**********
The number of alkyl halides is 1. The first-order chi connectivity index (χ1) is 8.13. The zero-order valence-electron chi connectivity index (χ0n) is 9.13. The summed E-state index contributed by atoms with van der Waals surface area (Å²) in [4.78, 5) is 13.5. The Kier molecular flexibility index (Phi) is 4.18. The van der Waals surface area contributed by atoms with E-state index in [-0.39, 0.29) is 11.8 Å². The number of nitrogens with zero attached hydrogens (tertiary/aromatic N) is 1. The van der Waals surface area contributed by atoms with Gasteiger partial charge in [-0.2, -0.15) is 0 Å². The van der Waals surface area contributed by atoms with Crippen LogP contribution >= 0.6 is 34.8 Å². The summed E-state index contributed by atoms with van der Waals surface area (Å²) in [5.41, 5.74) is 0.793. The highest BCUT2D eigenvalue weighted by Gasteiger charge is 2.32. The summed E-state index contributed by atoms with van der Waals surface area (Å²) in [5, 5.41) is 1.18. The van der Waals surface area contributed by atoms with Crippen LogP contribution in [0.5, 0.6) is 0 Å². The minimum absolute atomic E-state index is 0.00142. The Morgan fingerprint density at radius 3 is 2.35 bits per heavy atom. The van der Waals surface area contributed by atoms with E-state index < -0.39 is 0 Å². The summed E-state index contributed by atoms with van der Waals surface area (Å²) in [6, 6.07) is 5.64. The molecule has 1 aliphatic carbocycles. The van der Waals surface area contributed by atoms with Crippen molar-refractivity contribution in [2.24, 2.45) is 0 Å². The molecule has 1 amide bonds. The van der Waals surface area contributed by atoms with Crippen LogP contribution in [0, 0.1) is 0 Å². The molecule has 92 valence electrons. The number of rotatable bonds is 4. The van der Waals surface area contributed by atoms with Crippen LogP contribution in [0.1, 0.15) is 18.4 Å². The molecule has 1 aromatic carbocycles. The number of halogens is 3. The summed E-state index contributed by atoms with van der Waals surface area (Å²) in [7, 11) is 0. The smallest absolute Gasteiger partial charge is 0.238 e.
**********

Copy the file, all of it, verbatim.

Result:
The number of alkyl halides is 1. The first-order chi connectivity index (χ1) is 8.13. The zero-order valence-electron chi connectivity index (χ0n) is 9.13. The summed E-state index contributed by atoms with van der Waals surface area (Å²) in [4.78, 5) is 13.5. The Kier molecular flexibility index (Phi) is 4.18. The van der Waals surface area contributed by atoms with E-state index in [-0.39, 0.29) is 11.8 Å². The number of nitrogens with zero attached hydrogens (tertiary/aromatic N) is 1. The van der Waals surface area contributed by atoms with Gasteiger partial charge in [-0.2, -0.15) is 0 Å². The van der Waals surface area contributed by atoms with Crippen LogP contribution >= 0.6 is 34.8 Å². The summed E-state index contributed by atoms with van der Waals surface area (Å²) in [5.41, 5.74) is 0.793. The highest BCUT2D eigenvalue weighted by Gasteiger charge is 2.32. The summed E-state index contributed by atoms with van der Waals surface area (Å²) in [5, 5.41) is 1.18. The van der Waals surface area contributed by atoms with Crippen LogP contribution in [0.5, 0.6) is 0 Å². The minimum absolute atomic E-state index is 0.00142. The Morgan fingerprint density at radius 3 is 2.35 bits per heavy atom. The van der Waals surface area contributed by atoms with E-state index < -0.39 is 0 Å². The summed E-state index contributed by atoms with van der Waals surface area (Å²) in [6, 6.07) is 5.64. The molecule has 1 aliphatic carbocycles. The van der Waals surface area contributed by atoms with Crippen molar-refractivity contribution in [2.24, 2.45) is 0 Å². The molecule has 1 amide bonds. The van der Waals surface area contributed by atoms with Crippen LogP contribution in [0, 0.1) is 0 Å². The molecule has 92 valence electrons. The number of rotatable bonds is 4. The van der Waals surface area contributed by atoms with Crippen LogP contribution in [0.1, 0.15) is 18.4 Å². The molecule has 1 aromatic carbocycles. The number of halogens is 3. The summed E-state index contributed by atoms with van der Waals surface area (Å²) in [7, 11) is 0. The smallest absolute Gasteiger partial charge is 0.238 e.